Eyes in the Sky: Training by Land and by Air for the Next Big Oil Spill

Posted Wed, 07/18/2018 - 14:59
By Liza Hernandez and Mathew Dorsey, Office of Response and Restoration

Participating in training and oil spill exercises is a great way for NOAA’s Office of Response and Restoration (OR&R) to maintain and improve our spill response and natural resource damage assessment (NRDA) capabilities. That’s why we’re constantly seeking opportunities to collaborate with our federal, state, and industry partners to advance our application of science and technology, improve our capacity to respond, and strengthen our partnerships.

In May, OR&R went to Covington, Louisiana to participate in Chevron’s 2018 Emergency Response Training. During the week-long drill, OR&R’s Emergency Response Division provided scientific and data management support to the U.S. Coast Guard, and OR&R’s Assessment and Restoration Division led the coordination with Chevron and the Louisiana Natural Resource Trustees to identify and prioritize resources at risk, identify local expertise and subject matter experts, develop conceptual site models, and prioritize data collection efforts (ephemeral data).

People placing large black tar-ball like substances on a beach.
Along the shoreline, large black sheeting and small dark fabric material were used to simulate light to heavy oiling and tarball deposits on Grand Isle, Louisiana. Image credit: NOAA.

The drill simulated Chevron’s worst-case scenario discharge at their offshore drilling operations — the Mississippi Canyon 122 (MC 122) facility located roughly 50 miles from the Louisiana shoreline. In the drill, as would be the real life worst-case scenario, the discharge was an estimated 465,709 barrels of oil per day.

“This is an alarming amount of oil, with a high potential to result in ecosystem level impacts in the Gulf of Mexico, much like the Deepwater Horizon oil spill that occurred in 2010,” said Liza Hernandez, an environmental scientist with OR&R’s Assessment and Restoration Division. “By continuously working to improve our response and NRDA capabilities, we can position ourselves to more rapidly and effectively cleanup the spill, and better determine the environmental impacts so that we can fully restore the environment to it’s pre-spill conditions.”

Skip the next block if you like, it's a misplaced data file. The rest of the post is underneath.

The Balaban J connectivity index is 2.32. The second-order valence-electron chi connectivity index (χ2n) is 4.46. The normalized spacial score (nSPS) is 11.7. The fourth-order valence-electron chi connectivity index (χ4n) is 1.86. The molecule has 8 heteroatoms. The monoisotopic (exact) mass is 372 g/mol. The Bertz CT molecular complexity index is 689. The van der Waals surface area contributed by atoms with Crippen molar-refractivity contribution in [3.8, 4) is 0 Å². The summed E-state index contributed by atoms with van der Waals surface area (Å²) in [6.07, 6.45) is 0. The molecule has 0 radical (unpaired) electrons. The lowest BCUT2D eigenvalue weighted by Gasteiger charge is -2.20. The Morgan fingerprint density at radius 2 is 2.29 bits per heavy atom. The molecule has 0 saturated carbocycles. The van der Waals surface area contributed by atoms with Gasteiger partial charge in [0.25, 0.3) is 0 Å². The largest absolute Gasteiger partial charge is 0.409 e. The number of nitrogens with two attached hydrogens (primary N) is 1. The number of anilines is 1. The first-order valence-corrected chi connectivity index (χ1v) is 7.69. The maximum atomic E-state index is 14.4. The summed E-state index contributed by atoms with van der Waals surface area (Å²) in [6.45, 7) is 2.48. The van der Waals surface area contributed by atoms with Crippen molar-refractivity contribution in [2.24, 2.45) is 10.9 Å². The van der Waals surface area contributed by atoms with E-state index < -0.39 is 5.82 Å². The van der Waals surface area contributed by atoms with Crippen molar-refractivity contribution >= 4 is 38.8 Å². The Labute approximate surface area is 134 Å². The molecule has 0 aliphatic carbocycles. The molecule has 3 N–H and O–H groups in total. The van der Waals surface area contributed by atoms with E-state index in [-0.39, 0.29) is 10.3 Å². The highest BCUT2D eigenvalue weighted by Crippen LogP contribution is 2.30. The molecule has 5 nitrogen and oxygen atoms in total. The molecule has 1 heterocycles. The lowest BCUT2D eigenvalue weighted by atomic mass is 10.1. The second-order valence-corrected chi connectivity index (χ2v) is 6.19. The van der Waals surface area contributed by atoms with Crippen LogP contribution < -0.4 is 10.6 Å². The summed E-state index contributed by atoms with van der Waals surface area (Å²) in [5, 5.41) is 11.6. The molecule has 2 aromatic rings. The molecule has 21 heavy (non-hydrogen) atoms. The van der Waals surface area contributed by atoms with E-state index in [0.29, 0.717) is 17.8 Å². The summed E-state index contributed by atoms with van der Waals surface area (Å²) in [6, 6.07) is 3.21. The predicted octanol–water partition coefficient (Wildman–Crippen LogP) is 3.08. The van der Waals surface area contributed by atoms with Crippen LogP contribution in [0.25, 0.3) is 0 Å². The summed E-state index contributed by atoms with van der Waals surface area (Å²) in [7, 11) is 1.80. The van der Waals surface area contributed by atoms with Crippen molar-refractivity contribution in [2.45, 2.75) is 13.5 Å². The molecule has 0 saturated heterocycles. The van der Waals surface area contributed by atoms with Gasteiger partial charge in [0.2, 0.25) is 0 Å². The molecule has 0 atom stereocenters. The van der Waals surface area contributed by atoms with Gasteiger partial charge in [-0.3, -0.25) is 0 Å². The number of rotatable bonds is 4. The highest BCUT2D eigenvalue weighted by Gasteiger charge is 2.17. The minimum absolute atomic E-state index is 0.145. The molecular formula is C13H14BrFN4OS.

Over the last four years, NOAA has been working closely with Chevron, as well as other industry, state, and federal partners, to advance our ability to use drones, also known as unmanned aircraft systems, to inform response and NRDA efforts during an incident. Several applications of using drones and collection of remote sensing data have been tested for several purposes including detecting offshore oil on water, conducting reconnaissance and shoreline oiling assessment, and identification of impacted wildlife.

We have tested a number of sensors and platforms that provide both still imagery and full motion video in several different formats including natural color, near-infrared, and a combination of wavelengths or spectrums that allow for estimating oil thickness. One test that was conducted was of a sensor package that collects natural color and infrared imagery and uses an algorithm to combine wavelengths and approximate the thickness of oil on water.

An ERMA screenshot with an image showing a black tarp on a beach to simulate oil.
Shoreline targets set out by field teams comprised of Industry, State, and Federal representatives (photo inset) to mimic oil for the UAS detection. Image credit: NOAA.

For this particular training and drill exercise, one primary objective of incorporating drones was to collect and provide imagery of simulated oil and wildlife in near real-time back to the incident command post to inform response and NRDA operations during the drill. To accomplish this we tested various platforms and sensors. Chevron and their contractors were able to successfully collect high resolution imagery and relay it into the NOAA common operational picture (COP), Environmental Response Management Application (ERMA), as well as Chevron’s COP in near real-time (approximately 15 minutes).

To gather recreational use data, daily aerial overflights have been utilized in previous spills, which can be effective, but costly. A potentially more cost-effective alternative for such surveys may include the use of an aerostat to collect video or imagery that inform changes to recreational use in areas resulting from an oil spill. An aerostat is a tethered stationary balloon with a camera that can be placed in close proximity to a recreational area, such as a beach, a fishing pier, or a boat ramp.

As part of this training and drill exercise, the NOAA team also worked with Chevron to test the aerostat’s utility to inform NRDA recreational use surveys at Fontainebleau State Park. Our hope for future assessments is to employ this tool as a viable and more economical platform for conducting NRDA recreational use surveys.

“Ensuring we are prepared to respond to an oil spill incident by participating in these types of exercises will ultimately provide increased benefits to the natural resources we strive to protect and restore,” Hernandez said.